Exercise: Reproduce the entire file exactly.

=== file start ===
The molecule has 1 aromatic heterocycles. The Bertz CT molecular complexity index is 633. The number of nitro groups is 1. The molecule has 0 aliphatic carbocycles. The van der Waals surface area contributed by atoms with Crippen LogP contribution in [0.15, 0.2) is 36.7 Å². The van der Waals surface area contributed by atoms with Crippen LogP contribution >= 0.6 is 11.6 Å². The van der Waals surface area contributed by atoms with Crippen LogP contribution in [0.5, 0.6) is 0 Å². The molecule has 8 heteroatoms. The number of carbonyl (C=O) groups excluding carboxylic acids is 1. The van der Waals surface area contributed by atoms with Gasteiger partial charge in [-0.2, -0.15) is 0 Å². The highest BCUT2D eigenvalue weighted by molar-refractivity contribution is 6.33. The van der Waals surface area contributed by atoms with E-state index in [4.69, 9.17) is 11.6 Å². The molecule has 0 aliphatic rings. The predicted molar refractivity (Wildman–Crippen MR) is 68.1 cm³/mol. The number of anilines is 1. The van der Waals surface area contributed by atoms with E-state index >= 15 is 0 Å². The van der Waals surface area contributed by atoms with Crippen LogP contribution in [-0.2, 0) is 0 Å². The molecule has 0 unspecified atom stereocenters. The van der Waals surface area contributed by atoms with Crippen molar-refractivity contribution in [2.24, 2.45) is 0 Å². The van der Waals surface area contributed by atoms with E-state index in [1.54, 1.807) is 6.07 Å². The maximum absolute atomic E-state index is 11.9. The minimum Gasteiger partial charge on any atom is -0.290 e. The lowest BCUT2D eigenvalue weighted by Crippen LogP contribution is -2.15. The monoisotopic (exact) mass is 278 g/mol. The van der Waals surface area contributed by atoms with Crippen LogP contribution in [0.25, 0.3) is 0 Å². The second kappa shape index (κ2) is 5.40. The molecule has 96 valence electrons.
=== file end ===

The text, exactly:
The molecule has 1 aromatic heterocycles. The Bertz CT molecular complexity index is 633. The number of nitro groups is 1. The molecule has 0 aliphatic carbocycles. The van der Waals surface area contributed by atoms with Crippen LogP contribution in [0.15, 0.2) is 36.7 Å². The van der Waals surface area contributed by atoms with Crippen LogP contribution >= 0.6 is 11.6 Å². The van der Waals surface area contributed by atoms with Crippen LogP contribution in [0.5, 0.6) is 0 Å². The molecule has 8 heteroatoms. The number of carbonyl (C=O) groups excluding carboxylic acids is 1. The van der Waals surface area contributed by atoms with Gasteiger partial charge in [-0.2, -0.15) is 0 Å². The highest BCUT2D eigenvalue weighted by molar-refractivity contribution is 6.33. The van der Waals surface area contributed by atoms with E-state index in [4.69, 9.17) is 11.6 Å². The molecule has 0 aliphatic rings. The predicted molar refractivity (Wildman–Crippen MR) is 68.1 cm³/mol. The number of anilines is 1. The van der Waals surface area contributed by atoms with E-state index >= 15 is 0 Å². The van der Waals surface area contributed by atoms with Crippen LogP contribution in [-0.2, 0) is 0 Å². The molecule has 0 unspecified atom stereocenters. The van der Waals surface area contributed by atoms with Crippen molar-refractivity contribution in [2.24, 2.45) is 0 Å². The van der Waals surface area contributed by atoms with E-state index in [1.54, 1.807) is 6.07 Å². The maximum absolute atomic E-state index is 11.9. The minimum Gasteiger partial charge on any atom is -0.290 e. The lowest BCUT2D eigenvalue weighted by Crippen LogP contribution is -2.15. The monoisotopic (exact) mass is 278 g/mol. The van der Waals surface area contributed by atoms with Crippen LogP contribution in [0.25, 0.3) is 0 Å². The second kappa shape index (κ2) is 5.40. The molecule has 96 valence electrons.